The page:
## Age-Standardize Mortality

To produce a single blended chart, I have age-standardized the above figures using the European Standard Population 2013. To account for the population moving from unvaccinated to vaccinated, I have included the max/min lower and upper bounds of the rates, but they do not appear to make a significant difference, which begs the question of why ONS has chosen to rely on person year calculation after all.

So once we properly age-adjust, the data becomes much more clear.

The main takeaways here are:

In April and May, unvaccinated mortality rate is still higher, which is likely due to reporting delay, of the then ongoing vaccination campaign, as pointed out by Fenton et al.

June to December 2021 the rates are very similar.

Starting in January 2022, there’s a sudden drop of the unvaccinated rates, which then steadily remain lower for the whole year. This likely points to another data anomaly, which I will further prove next.

## Data issues

As many have pointed out, there have been many issues with the dataset. To possibly explain the drop in the unvaccinated rate in 2022, I have used the ONS weekly deaths dataset to produce monthly deaths and compare them to table 5.

And indeed, while in 2021 the totals of the two dataset matches, in 2022 the vaccination status dataset (table 5) contains significantly fewer deaths than what is reported in the weekly dataset. Unfortunately, the weekly dataset does not provide age-stratified data for England only, which is why we cannot investigate the issue further.

The difference by year is:

2021: 65 (negligible)

2022: -36,799 (!!)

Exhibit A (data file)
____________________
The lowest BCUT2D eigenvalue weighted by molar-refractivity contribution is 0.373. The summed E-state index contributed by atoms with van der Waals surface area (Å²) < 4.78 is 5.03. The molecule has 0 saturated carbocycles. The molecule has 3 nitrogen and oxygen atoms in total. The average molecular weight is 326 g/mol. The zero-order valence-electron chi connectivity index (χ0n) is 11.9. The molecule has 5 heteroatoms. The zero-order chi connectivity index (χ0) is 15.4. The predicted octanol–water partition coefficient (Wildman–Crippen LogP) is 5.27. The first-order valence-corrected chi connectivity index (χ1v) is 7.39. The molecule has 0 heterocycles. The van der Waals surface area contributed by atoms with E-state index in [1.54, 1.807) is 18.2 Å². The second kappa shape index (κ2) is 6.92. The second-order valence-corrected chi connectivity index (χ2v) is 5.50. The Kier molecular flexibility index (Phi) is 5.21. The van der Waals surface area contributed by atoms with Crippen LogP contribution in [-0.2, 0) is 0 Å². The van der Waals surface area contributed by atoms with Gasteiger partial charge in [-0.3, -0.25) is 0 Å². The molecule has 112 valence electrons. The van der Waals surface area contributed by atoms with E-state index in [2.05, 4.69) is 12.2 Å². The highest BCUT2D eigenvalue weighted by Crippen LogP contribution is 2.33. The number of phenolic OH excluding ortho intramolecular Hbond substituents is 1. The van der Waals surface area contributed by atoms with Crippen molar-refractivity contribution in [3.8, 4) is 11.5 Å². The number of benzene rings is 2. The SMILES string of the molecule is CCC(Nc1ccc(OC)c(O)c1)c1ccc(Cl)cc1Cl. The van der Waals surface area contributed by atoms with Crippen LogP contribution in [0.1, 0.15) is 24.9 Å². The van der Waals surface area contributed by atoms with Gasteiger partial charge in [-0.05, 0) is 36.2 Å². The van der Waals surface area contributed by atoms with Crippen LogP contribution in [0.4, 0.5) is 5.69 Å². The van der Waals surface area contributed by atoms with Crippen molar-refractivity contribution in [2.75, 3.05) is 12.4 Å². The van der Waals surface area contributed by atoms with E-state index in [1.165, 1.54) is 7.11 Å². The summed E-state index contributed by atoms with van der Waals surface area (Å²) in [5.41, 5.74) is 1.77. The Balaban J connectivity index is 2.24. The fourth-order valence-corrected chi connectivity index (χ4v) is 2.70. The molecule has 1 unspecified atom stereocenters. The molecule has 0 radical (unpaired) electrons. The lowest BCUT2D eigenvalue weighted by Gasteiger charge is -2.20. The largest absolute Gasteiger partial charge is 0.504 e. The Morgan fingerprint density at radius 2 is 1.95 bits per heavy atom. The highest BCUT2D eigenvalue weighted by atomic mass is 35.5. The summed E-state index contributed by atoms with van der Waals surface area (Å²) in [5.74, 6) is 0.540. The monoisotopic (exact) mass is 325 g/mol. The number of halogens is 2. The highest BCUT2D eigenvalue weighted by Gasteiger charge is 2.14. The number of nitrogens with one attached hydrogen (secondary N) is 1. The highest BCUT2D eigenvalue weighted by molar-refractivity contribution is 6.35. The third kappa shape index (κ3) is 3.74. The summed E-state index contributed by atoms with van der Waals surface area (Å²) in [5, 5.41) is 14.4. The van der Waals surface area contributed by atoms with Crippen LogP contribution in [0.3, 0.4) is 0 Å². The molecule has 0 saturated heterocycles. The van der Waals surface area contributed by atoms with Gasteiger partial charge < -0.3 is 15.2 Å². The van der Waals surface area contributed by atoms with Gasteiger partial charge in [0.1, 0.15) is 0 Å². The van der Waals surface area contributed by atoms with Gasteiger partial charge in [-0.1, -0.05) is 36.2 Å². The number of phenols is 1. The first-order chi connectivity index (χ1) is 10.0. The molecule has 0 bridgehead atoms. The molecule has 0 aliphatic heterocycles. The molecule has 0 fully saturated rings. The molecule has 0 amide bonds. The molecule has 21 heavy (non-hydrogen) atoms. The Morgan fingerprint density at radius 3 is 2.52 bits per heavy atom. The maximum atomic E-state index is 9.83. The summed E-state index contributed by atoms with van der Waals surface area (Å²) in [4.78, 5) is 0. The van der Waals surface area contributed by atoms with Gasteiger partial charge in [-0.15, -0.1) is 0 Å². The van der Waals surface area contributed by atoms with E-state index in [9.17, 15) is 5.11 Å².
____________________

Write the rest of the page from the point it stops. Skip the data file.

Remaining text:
So there are about 6.8% missing deaths for 2022 (36,799/541,050) in the vaccination status dataset. This should be immediately addressed by ONS.

## Data & Calculations

Data & Calculations can be found here: https://github.com/USMortality/charts/tree/uk/covid19/gbr

Please let me know what you think in the comments!

edited Mar 6, 2023Great analyses Ben, and thanks especially for the github repo. Wanted to mention a likely *second* Simpsons paradox situation for the "Ever vaccinated" aggregate curve. To see this, take Table 1 and plot the mortality rate curves for each of the vaccinated subgroups. Interestingly, they all quickly shoot well above the unvaccinated curve and remain there. So it appears the valleys of these subgroup curves cancel out peaks when computing the aggregated curve, and we should account for people moving from one vax subgroup to the next. As you have shown, typically in Simpson's paradox cases, it is the subgroup (stratified) curves that tell the real story.

Would speculate that if we do two-way stratification and adjustment on vax subgroup and age, then the results would clearly favor unvaccinated.

You could try this dataset to see what deaths are missing by age up to July 2022?

https://www.ons.gov.uk/peoplepopulationandcommunity/birthsdeathsandmarriages/deaths/adhocs/15018dailydeathsbydateofoccurrence1june2014to31july2022bysingleyearofageandsexengland